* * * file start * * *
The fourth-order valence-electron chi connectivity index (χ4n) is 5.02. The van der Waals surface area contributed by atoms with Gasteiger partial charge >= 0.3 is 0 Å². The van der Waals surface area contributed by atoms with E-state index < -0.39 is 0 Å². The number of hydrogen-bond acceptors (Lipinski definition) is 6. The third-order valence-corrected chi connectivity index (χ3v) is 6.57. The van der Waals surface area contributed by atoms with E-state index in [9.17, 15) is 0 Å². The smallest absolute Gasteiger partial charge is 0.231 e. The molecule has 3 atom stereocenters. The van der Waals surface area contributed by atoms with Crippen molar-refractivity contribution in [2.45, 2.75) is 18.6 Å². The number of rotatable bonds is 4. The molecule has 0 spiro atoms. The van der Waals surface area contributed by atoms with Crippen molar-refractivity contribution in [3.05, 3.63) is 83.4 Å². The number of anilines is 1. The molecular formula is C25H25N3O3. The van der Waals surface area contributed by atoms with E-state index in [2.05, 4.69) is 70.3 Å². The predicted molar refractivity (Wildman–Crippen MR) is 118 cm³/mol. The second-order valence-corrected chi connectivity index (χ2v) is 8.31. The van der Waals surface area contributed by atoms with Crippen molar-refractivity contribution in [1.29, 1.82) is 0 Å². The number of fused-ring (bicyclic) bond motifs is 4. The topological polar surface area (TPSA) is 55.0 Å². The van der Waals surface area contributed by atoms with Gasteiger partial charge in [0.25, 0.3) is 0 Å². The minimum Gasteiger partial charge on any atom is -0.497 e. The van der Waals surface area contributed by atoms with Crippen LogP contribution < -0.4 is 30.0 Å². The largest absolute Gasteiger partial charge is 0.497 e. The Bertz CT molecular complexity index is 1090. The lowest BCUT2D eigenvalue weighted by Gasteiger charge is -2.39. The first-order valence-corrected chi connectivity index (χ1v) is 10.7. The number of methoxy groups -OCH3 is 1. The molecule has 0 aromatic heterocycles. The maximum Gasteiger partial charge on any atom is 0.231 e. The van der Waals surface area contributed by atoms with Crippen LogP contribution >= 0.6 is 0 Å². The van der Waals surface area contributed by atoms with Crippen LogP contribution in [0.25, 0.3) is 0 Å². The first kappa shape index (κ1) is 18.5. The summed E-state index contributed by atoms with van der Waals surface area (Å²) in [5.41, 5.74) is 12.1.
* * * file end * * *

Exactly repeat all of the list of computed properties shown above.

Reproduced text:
The fourth-order valence-electron chi connectivity index (χ4n) is 5.02. The van der Waals surface area contributed by atoms with Gasteiger partial charge >= 0.3 is 0 Å². The van der Waals surface area contributed by atoms with E-state index < -0.39 is 0 Å². The number of hydrogen-bond acceptors (Lipinski definition) is 6. The third-order valence-corrected chi connectivity index (χ3v) is 6.57. The van der Waals surface area contributed by atoms with E-state index in [9.17, 15) is 0 Å². The smallest absolute Gasteiger partial charge is 0.231 e. The molecule has 3 atom stereocenters. The van der Waals surface area contributed by atoms with Crippen molar-refractivity contribution in [2.45, 2.75) is 18.6 Å². The number of rotatable bonds is 4. The molecule has 0 spiro atoms. The van der Waals surface area contributed by atoms with Crippen molar-refractivity contribution in [3.05, 3.63) is 83.4 Å². The number of anilines is 1. The molecular formula is C25H25N3O3. The van der Waals surface area contributed by atoms with E-state index in [2.05, 4.69) is 70.3 Å². The predicted molar refractivity (Wildman–Crippen MR) is 118 cm³/mol. The second-order valence-corrected chi connectivity index (χ2v) is 8.31. The van der Waals surface area contributed by atoms with Crippen molar-refractivity contribution in [1.29, 1.82) is 0 Å². The number of fused-ring (bicyclic) bond motifs is 4. The topological polar surface area (TPSA) is 55.0 Å². The van der Waals surface area contributed by atoms with Gasteiger partial charge in [0.25, 0.3) is 0 Å². The minimum Gasteiger partial charge on any atom is -0.497 e. The van der Waals surface area contributed by atoms with Crippen LogP contribution < -0.4 is 30.0 Å². The largest absolute Gasteiger partial charge is 0.497 e. The Bertz CT molecular complexity index is 1090. The lowest BCUT2D eigenvalue weighted by Gasteiger charge is -2.39. The first-order valence-corrected chi connectivity index (χ1v) is 10.7. The number of methoxy groups -OCH3 is 1. The molecule has 0 aromatic heterocycles. The maximum Gasteiger partial charge on any atom is 0.231 e. The van der Waals surface area contributed by atoms with Crippen LogP contribution >= 0.6 is 0 Å². The van der Waals surface area contributed by atoms with Crippen LogP contribution in [0.25, 0.3) is 0 Å². The first kappa shape index (κ1) is 18.5. The summed E-state index contributed by atoms with van der Waals surface area (Å²) in [5.41, 5.74) is 12.1.